Emotional breakthroughs during psychedelic experiences linked to future increases in mental well-being

New research highlights the importance of emotional breakthroughs on subsequent psychological outcomes after a psychedelic experience. The study, which was published in the Journal of Psychopharmacology, sheds new light on the psychological mechanisms behind psychedelic-assisted therapy.

“Most of the papers that discuss current psychedelic therapy mention the mystical-type or peak experience as a mediator of the long term clinical changes,” explained Leor Roseman, the corresponding author of the study and a postdoctoral researcher at the Centre for Psychedelic Research at Imperial College London.

“However, in practice, and based on qualitative research, it is known that there are other important mediators. One of them are moments of emotional catharsis within a psychedelic session.”

“I wanted to quantify these moments in order to increase our knowledge on the psychological mechanism that leads to long term changes and to broaden the narrative from mystical-type experiences to other experiences as well,” Roseman said.

The researchers recruited 379 participants via internet advertisements, who agreed to complete online surveys before and after a planned psychedelic experience.

Prior to taking the psychedelic drug, the participants completed questionnaires to assess demographic information, their intentions for the psychedelic experience, and general mental wellbeing. After the experience, the participants completed the new Emotional Breakthrough Inventory, along with the Mystical Experience Questionnaire and Challenging Experience Questionnaire.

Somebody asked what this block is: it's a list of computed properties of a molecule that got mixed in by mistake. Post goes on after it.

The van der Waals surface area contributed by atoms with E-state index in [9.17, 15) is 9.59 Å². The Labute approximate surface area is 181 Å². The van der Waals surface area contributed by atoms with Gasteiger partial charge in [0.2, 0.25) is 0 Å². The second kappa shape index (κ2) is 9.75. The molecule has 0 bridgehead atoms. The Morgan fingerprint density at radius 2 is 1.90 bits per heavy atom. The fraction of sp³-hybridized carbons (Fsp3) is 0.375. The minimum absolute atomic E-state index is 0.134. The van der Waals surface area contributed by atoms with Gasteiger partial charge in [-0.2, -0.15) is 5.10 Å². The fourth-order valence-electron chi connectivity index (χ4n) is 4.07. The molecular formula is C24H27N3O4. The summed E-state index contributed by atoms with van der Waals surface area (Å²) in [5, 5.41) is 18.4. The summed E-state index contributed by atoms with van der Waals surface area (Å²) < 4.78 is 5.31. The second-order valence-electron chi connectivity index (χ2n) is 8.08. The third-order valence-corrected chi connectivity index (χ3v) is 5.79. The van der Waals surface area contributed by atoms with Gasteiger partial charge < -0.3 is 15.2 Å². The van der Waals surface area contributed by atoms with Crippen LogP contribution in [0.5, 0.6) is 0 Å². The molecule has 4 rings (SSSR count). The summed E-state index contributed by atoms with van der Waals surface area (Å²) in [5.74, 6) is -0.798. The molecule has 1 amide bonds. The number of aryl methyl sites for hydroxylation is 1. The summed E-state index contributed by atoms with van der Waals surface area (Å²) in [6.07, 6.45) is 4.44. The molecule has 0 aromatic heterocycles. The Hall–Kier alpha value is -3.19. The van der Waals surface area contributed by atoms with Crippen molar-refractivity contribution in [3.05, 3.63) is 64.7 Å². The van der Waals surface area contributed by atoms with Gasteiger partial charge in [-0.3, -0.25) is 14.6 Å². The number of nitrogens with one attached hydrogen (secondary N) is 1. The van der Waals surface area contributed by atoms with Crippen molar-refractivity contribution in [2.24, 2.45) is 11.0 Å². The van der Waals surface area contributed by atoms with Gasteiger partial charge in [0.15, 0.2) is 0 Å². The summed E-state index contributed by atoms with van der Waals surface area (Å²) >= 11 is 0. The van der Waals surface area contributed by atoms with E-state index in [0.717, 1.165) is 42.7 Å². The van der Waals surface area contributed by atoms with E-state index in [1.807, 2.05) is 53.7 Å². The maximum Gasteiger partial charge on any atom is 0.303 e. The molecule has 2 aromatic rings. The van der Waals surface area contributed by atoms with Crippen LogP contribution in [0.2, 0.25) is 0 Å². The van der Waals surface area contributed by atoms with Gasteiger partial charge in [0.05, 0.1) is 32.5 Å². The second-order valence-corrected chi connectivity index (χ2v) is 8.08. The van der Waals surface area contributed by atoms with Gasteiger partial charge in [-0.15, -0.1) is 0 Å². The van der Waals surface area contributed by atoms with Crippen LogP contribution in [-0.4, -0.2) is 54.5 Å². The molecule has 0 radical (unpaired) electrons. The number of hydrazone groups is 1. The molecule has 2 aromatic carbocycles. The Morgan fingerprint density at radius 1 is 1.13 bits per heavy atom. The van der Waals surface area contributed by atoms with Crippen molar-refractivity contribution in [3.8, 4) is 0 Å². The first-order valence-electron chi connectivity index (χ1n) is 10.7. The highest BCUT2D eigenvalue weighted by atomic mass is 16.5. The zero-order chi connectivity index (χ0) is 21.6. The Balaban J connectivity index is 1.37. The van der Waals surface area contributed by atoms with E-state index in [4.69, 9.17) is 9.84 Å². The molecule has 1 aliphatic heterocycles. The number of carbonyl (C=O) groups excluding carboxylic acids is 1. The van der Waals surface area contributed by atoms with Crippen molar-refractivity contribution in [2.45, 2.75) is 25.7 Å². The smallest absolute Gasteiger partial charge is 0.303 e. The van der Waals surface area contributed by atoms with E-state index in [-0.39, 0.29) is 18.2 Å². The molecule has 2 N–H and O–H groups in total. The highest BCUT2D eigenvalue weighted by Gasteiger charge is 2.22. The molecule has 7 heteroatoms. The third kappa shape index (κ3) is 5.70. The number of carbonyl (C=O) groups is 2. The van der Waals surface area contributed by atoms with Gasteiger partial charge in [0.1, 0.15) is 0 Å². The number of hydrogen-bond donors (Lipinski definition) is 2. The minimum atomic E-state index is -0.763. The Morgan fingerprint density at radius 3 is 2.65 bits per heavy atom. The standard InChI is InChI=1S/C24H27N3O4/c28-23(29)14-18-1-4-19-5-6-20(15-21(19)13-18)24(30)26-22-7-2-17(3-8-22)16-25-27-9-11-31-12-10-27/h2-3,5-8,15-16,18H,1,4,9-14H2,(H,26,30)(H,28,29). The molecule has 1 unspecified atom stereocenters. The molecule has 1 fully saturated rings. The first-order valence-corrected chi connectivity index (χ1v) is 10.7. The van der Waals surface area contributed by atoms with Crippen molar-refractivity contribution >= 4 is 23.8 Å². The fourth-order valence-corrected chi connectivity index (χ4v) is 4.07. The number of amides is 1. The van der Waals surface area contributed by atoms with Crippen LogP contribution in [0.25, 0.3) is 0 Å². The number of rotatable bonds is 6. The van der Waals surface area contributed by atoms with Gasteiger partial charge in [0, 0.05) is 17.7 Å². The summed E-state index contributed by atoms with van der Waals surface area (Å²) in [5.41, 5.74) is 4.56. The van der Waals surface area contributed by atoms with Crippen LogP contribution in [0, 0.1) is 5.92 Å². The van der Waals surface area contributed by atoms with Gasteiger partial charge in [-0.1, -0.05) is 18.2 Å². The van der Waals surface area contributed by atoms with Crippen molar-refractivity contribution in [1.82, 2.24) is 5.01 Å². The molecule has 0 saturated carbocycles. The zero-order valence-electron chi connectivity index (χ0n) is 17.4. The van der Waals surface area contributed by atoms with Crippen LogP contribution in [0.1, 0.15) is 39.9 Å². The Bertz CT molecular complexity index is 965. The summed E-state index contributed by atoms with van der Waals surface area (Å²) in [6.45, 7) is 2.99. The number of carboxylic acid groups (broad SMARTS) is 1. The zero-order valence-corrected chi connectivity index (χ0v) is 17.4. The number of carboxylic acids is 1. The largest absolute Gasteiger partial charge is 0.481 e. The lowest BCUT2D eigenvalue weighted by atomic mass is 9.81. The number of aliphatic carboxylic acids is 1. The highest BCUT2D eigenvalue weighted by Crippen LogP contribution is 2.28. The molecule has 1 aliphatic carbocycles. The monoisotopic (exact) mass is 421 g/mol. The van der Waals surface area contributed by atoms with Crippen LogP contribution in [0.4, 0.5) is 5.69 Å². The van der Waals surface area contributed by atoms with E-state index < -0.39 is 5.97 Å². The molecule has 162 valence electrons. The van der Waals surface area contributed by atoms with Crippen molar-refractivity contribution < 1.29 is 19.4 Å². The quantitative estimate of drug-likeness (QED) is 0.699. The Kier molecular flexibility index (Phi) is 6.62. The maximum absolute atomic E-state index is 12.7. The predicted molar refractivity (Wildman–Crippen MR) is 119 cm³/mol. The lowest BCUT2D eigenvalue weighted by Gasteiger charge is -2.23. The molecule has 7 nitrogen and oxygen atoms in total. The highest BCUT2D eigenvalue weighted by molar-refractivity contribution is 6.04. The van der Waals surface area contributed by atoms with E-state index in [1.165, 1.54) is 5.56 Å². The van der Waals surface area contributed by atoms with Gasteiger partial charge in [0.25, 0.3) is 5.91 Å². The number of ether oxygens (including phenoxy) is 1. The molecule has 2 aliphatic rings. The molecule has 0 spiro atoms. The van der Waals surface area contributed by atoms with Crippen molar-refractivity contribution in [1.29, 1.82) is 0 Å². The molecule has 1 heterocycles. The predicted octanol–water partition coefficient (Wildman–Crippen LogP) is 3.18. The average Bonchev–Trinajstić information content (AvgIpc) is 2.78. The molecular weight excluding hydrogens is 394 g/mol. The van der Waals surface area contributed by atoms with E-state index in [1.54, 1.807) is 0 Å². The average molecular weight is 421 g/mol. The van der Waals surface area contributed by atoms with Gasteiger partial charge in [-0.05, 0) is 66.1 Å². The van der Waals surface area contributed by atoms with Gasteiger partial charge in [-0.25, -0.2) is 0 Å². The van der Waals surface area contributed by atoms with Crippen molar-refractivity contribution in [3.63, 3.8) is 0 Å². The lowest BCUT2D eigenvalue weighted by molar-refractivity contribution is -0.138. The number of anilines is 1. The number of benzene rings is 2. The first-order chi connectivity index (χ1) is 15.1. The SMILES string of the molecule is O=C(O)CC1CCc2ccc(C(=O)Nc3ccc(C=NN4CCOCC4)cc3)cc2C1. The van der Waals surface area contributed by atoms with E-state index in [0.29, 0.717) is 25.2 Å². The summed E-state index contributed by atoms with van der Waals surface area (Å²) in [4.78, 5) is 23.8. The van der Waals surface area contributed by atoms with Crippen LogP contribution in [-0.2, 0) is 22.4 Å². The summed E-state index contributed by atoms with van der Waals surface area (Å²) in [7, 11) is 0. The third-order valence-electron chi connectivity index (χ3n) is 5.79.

The Emotional Breakthrough Inventory assesses the psychedelic experience with questions such as “I faced emotionally difficult feelings that I usually push aside” and “I was able to get a sense of closure on an emotional problem.”

In contrast, the Mystical Experience Questionnaire assesses experiences of oneness and loss of time/space, while the Challenging Experience Questionnaire assesses feelings of isolation, physical distress, anxiousness, paranoid, and similar experiences.

Long-term outcomes were then measured two weeks after the experience.

The researchers found that emotional breakthrough was positively associated with post-psychedelic increases in mental well-being. In other words, people who scored higher on the Emotional Breakthrough Inventory tended to have greater increases in well-being two weeks later.

Mystical Experience Questionnaire scores also predicted increases in well-being, while those who reported more challenging experiences tended to see smaller increases.

But the three scales did not appear to be redundant. Rather, “a multi-factorial predictor model that combines all three measures performs better than any alternative that neglects any one of them,” the researchers wrote in their study.

“The average person should take from this study the idea that the quality of the psychedelic experience is related to long term changes,” Roseman told PsyPost.

“That is to say, that the therapeutic potential of psychedelics is not solely pharmacological like other medications, but it supports the emergences of psychological transformative processes, that can lead to long term changes if integrated well. The focus here on emotional breakthrough suggests that confronting difficult emotions and allowing their expression within the session is a healthy process.”

“Besides mystical-type experiences and emotional breakthrough, there are other experiences that mediate long term changes, such as cognitive insights, the connection with the therapists, and so on,” Roseman added.

“These are not quantified yet, and it is good to know that psychedelic therapy is not just about peak or cathartic experiences (the ones that are quantified), but it is much broader than this and can be quite unexpected sometimes.”

The study, “Emotional breakthrough and psychedelics: Validation of the Emotional Breakthrough Inventory“, was authored by Leor Roseman, Eline Haijen, Kelvin Idialu-Ikato, Mendel Kaelen, Rosalind Watts, and Robin Carhart-Harris.